Her Deepness Designates Galapagos as a “Hope Spot”

Her Deepness – the title for the world-renowned oceanographer, marine biologist, and explorer Sylvia Earle – has officially included Galapagos amongst the list of “Hope Spots” of the Planet. This designation by her foundation, Mission Blue, is intended to help focus on special areas of the Ocean through communication, media campaigns, and tactics to elevate the global recognition of the special locations. “Mission Blue inspires action to explore and protect the ocean” – the mission of the foundation.

The giant, pancake-looking fish, a Mola mola. (Photo credit: Alex Hearn)

While Mission Blue (and Dr Earle herself) acknowledge the importance of Marine Protected Areas (MPAs) as one form of helping to protect and conserve ocean life, “Hope Spots” designations for areas that are already defined as MPAs (such as parts of the Galapagos Marine Reserve) are assigned as an additional measure of conservation as well as to note that extra action is needed.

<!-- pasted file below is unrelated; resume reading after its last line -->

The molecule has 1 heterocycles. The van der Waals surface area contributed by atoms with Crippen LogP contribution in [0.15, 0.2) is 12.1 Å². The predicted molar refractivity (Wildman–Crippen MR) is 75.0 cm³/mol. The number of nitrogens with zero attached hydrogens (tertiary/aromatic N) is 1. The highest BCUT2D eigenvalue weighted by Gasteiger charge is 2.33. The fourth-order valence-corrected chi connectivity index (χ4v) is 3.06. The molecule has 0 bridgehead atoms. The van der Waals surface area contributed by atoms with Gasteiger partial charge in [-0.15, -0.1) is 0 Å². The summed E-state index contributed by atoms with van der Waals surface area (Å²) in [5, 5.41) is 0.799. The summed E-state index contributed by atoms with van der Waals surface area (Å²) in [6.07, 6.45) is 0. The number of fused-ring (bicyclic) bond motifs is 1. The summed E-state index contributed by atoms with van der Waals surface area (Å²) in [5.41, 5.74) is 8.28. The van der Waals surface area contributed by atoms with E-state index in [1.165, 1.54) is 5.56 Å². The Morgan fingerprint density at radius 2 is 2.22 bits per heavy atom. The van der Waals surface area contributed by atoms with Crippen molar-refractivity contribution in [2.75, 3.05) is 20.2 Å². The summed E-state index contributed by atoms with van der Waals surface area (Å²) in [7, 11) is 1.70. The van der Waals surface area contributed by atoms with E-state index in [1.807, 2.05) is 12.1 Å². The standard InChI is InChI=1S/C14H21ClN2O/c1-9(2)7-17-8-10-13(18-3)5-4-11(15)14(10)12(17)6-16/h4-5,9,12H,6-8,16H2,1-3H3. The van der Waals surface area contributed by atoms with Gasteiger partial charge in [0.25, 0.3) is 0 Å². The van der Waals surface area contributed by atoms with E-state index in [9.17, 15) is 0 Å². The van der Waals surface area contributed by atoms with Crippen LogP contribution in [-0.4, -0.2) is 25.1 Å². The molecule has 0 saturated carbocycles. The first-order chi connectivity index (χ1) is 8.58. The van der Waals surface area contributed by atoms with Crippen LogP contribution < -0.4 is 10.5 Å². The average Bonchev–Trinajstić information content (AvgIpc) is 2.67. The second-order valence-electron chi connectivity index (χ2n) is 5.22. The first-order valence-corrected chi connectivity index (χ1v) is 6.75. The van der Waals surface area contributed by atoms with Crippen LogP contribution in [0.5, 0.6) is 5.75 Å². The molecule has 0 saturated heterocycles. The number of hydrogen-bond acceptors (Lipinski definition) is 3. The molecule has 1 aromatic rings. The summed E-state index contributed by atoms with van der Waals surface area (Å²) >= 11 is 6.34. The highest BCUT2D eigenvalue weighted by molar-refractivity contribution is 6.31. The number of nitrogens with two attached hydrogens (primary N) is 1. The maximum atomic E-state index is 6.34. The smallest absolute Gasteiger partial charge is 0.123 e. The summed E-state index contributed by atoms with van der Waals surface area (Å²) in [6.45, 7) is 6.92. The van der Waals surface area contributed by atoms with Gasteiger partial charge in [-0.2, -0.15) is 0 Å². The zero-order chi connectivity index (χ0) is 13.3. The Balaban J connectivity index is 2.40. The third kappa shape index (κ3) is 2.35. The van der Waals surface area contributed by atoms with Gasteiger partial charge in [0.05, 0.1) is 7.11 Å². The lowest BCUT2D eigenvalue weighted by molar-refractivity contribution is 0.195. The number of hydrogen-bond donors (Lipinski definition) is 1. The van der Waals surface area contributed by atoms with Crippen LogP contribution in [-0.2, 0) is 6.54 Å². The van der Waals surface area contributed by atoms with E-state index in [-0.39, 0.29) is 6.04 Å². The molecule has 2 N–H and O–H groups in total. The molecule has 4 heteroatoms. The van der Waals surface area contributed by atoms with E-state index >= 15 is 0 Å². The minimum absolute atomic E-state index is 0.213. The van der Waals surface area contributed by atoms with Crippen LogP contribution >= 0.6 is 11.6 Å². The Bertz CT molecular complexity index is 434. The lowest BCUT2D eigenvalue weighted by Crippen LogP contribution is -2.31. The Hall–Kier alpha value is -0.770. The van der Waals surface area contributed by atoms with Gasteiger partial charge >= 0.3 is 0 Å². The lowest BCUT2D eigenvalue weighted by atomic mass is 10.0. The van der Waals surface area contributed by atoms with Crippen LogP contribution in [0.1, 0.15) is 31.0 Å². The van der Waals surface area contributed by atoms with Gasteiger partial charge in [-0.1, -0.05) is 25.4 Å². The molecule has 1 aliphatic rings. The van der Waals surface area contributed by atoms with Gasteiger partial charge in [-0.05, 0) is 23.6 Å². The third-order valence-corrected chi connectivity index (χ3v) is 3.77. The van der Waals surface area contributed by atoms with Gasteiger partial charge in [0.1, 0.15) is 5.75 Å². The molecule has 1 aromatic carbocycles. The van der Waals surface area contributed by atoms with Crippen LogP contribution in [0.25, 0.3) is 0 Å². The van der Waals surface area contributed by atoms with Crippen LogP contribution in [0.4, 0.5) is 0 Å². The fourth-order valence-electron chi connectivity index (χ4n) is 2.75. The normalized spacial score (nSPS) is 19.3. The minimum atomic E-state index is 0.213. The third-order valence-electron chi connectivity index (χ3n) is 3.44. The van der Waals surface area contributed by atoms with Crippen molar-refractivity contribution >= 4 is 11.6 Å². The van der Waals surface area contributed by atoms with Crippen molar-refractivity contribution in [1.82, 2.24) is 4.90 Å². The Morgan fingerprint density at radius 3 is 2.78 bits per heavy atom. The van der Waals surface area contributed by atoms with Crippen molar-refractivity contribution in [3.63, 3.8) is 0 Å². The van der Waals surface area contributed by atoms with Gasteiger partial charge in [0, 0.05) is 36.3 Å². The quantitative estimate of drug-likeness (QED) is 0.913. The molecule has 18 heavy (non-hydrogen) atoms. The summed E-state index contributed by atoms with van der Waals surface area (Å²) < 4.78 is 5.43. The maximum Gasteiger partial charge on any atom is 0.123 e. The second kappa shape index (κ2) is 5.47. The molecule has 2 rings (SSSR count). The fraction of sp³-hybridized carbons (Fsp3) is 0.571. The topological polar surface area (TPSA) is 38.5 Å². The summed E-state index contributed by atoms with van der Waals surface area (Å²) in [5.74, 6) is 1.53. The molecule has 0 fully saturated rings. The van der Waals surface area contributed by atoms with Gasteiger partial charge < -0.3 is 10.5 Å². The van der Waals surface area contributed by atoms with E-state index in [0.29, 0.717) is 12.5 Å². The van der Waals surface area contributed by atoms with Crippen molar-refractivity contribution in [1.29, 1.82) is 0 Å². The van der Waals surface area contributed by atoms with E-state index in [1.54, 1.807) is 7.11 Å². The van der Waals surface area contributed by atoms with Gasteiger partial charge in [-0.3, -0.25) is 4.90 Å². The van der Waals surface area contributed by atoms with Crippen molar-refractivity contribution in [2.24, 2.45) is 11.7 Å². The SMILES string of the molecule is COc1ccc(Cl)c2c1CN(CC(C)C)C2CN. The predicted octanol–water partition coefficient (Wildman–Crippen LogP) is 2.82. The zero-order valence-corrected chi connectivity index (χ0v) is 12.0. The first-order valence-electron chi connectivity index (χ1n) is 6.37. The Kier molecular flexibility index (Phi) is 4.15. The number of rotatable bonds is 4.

Specifically, the foundation states that their definition of Hope Spots have: 

  • A special abundance or diversity of species, unusual or representative species, habitats or ecosystems
  • Particular populations of rare, threatened or endemic species
  • A site with potential to reverse damage from negative human impacts
  • The presence of natural processes such as major migration corridors or spawning grounds
  • Significant historical, cultural or spiritual values
  • Particular economic importance to the community

A fur seal of Galapagos (Photo credit: Alex Hearn)

One reason for this designation of Galapagos was thanks to the work by Dr Alex Hearn on the migration patterns through and around the Galapagos Marine Reserve (GMR), as well as the supporting conservation work done by the conservation-focused tourism of Manuel Yepez Revelo through his company Sharksky (both of whom CNH know personally). In particular, research showing the vast migration routes of various shark species beyond the safe haven of the GMR and into the greater Eastern Pacific has brought to light the need to further enhance the conservation methods used in Galapagos. The designation as a “Hope Spot” will, ideally, reinforce this with both international policy makers and inspire the general population at large to do what they can in conservation efforts.

With relation to the effect of the pandemic on tourism in Galapagos, the Mission Blue blog presents an interesting point that now might be the best time to push for an expansion of the MPA in Galapagos. The full blog piece on this from Mission Blue can be read here.

One of several turtle species found in Galapagos, a green turtle. (Photo credit: Alex Hearn)